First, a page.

Monday, July 29, 2019

Ethical Standards in Robotics and AI: what they are and why they matter

Here are the slides for my keynote, presented this morning at the International Conference on Robot Ethics and Standards (ICRES 2019). The talk is based on my paper Ethical Standards in Robotics and AI published in Nature Electronics a few months ago (here is a pre-print).

To see the speaker notes click on the options button on the google slides toolbar above.

1 comment:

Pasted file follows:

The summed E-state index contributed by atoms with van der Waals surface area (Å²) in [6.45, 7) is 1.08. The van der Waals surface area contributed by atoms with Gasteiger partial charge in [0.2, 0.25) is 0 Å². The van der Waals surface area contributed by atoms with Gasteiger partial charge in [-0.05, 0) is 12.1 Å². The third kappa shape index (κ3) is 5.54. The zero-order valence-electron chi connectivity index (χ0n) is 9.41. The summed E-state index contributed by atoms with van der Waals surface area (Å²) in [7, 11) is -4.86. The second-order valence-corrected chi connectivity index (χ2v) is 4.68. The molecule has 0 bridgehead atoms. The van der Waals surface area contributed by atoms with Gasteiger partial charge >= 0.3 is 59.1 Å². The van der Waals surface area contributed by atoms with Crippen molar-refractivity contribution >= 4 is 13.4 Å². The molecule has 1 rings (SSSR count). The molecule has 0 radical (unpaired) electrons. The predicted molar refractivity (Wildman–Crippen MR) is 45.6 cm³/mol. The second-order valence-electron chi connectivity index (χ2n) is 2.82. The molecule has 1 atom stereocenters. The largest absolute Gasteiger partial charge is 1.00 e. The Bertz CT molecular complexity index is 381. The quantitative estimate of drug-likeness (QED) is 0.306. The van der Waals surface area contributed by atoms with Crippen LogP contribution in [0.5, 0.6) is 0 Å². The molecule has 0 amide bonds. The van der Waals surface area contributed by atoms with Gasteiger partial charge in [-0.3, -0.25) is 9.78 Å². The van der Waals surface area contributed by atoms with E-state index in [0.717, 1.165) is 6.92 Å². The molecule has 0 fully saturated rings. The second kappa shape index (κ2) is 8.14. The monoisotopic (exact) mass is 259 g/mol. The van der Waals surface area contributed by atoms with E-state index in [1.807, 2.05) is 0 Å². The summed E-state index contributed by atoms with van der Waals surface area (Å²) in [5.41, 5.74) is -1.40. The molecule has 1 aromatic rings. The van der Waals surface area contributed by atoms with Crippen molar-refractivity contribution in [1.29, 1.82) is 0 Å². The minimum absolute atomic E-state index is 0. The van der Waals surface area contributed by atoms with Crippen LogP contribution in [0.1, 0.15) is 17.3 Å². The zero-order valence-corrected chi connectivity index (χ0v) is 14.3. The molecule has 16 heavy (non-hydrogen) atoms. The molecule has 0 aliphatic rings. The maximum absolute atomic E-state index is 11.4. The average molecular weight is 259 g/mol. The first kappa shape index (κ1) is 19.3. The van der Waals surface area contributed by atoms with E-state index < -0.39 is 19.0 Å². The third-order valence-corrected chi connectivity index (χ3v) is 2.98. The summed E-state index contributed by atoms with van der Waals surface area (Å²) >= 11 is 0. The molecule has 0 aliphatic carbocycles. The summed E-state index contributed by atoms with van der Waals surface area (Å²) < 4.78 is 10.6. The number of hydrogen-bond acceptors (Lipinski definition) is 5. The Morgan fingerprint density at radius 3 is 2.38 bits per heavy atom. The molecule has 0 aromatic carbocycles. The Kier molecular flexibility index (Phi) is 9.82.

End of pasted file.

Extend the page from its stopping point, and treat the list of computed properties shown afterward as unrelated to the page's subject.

1. Personally I'd guess transparency level 4 might be easier than level 3, "what would you do if..." is just a matter of a robot taking some faked (user supplied according to scenario they are asking about) sensor data and running it through the same code it uses to process real sensor data. Explaining "why did you..." on the other hand would probably need a log holding the state of all input variables in the recent past, a kind of black box not so hard to implement on its own, but then would also need something typically to output this result in some clearer way than "my ADC at I2C address 0x18 read out as >= 1000/1024", which the robot itself might well not have been coded with much in the way of interpretation as to the thing that generates the variable voltage that the ADC represents. As for level 2, that sounds like a compatibility nightmare, anyone can read a paper or pdf manual, having to set up a software environment just to read a manual sounds like a potential dependency hell, especially if the managers at the manufacturing company decide only to support a terrible OS like windows 10 as a background environment for the simulation engine to run in. Level 1 would be a good excuse to return to proper manuals with an element of explanation and decent teardown diagrams and troubleshooting tables/flowcharts, rather than the abysmal pictograms and factually incorrect "no user servicable parts inside" labels which come with every present day device.